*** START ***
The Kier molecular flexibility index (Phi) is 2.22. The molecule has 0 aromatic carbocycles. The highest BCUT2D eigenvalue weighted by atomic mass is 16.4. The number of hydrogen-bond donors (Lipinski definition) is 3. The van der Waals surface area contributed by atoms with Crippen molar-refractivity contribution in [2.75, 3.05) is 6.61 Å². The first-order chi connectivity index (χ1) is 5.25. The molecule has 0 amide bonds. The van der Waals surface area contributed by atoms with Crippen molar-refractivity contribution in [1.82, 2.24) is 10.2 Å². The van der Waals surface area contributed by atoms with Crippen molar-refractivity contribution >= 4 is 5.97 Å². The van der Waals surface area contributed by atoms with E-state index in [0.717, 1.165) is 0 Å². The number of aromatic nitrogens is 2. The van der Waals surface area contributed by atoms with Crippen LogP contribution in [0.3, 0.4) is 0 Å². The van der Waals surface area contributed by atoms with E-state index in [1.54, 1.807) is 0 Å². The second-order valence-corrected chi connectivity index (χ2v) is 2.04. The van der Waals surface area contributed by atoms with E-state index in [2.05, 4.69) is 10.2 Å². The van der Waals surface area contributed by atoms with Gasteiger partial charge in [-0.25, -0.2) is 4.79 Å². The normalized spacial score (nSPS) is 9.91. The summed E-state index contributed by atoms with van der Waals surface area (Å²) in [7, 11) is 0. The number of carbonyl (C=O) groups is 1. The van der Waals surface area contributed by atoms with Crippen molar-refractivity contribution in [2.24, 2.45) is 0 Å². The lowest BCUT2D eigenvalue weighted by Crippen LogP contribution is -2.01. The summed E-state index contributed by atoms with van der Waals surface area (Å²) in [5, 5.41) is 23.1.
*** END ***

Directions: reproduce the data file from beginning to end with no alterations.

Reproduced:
The Kier molecular flexibility index (Phi) is 2.22. The molecule has 0 aromatic carbocycles. The highest BCUT2D eigenvalue weighted by atomic mass is 16.4. The number of hydrogen-bond donors (Lipinski definition) is 3. The van der Waals surface area contributed by atoms with Crippen molar-refractivity contribution in [2.75, 3.05) is 6.61 Å². The first-order chi connectivity index (χ1) is 5.25. The molecule has 0 amide bonds. The van der Waals surface area contributed by atoms with Crippen molar-refractivity contribution in [1.82, 2.24) is 10.2 Å². The van der Waals surface area contributed by atoms with Crippen molar-refractivity contribution >= 4 is 5.97 Å². The van der Waals surface area contributed by atoms with E-state index in [0.717, 1.165) is 0 Å². The number of aromatic nitrogens is 2. The van der Waals surface area contributed by atoms with Crippen LogP contribution in [0.3, 0.4) is 0 Å². The van der Waals surface area contributed by atoms with E-state index in [1.54, 1.807) is 0 Å². The second-order valence-corrected chi connectivity index (χ2v) is 2.04. The van der Waals surface area contributed by atoms with E-state index in [2.05, 4.69) is 10.2 Å². The van der Waals surface area contributed by atoms with Gasteiger partial charge in [-0.25, -0.2) is 4.79 Å². The normalized spacial score (nSPS) is 9.91. The summed E-state index contributed by atoms with van der Waals surface area (Å²) in [7, 11) is 0. The number of carbonyl (C=O) groups is 1. The van der Waals surface area contributed by atoms with Crippen molar-refractivity contribution in [2.24, 2.45) is 0 Å². The lowest BCUT2D eigenvalue weighted by Crippen LogP contribution is -2.01. The summed E-state index contributed by atoms with van der Waals surface area (Å²) in [5, 5.41) is 23.1.